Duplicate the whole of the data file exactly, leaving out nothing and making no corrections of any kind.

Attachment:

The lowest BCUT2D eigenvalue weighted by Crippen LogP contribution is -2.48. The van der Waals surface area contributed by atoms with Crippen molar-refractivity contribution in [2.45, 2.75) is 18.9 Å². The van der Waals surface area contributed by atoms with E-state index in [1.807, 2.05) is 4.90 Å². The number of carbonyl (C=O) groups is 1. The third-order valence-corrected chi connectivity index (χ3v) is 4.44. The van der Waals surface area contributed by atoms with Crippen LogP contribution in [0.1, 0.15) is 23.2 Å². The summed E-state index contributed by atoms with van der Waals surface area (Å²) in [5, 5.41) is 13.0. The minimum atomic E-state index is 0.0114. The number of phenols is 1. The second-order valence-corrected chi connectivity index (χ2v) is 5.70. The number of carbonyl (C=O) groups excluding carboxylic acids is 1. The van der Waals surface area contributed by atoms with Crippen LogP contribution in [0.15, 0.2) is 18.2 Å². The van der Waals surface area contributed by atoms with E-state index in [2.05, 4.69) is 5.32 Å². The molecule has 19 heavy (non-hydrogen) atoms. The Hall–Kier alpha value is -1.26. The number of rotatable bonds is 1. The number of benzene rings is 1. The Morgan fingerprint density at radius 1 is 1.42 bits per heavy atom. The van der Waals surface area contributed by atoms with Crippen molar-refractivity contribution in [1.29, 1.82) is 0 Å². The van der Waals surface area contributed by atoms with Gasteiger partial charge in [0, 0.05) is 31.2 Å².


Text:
The lowest BCUT2D eigenvalue weighted by Crippen LogP contribution is -2.48. The van der Waals surface area contributed by atoms with Crippen molar-refractivity contribution in [2.45, 2.75) is 18.9 Å². The van der Waals surface area contributed by atoms with E-state index in [1.807, 2.05) is 4.90 Å². The number of carbonyl (C=O) groups is 1. The third-order valence-corrected chi connectivity index (χ3v) is 4.44. The van der Waals surface area contributed by atoms with Crippen LogP contribution in [0.1, 0.15) is 23.2 Å². The summed E-state index contributed by atoms with van der Waals surface area (Å²) in [5, 5.41) is 13.0. The minimum atomic E-state index is 0.0114. The number of phenols is 1. The second-order valence-corrected chi connectivity index (χ2v) is 5.70. The number of carbonyl (C=O) groups excluding carboxylic acids is 1. The van der Waals surface area contributed by atoms with Crippen LogP contribution in [0.15, 0.2) is 18.2 Å². The van der Waals surface area contributed by atoms with E-state index in [2.05, 4.69) is 5.32 Å². The molecule has 19 heavy (non-hydrogen) atoms. The Hall–Kier alpha value is -1.26. The number of rotatable bonds is 1. The number of benzene rings is 1. The Morgan fingerprint density at radius 1 is 1.42 bits per heavy atom. The van der Waals surface area contributed by atoms with Crippen molar-refractivity contribution in [1.29, 1.82) is 0 Å². The van der Waals surface area contributed by atoms with Gasteiger partial charge in [0, 0.05) is 31.2 Å².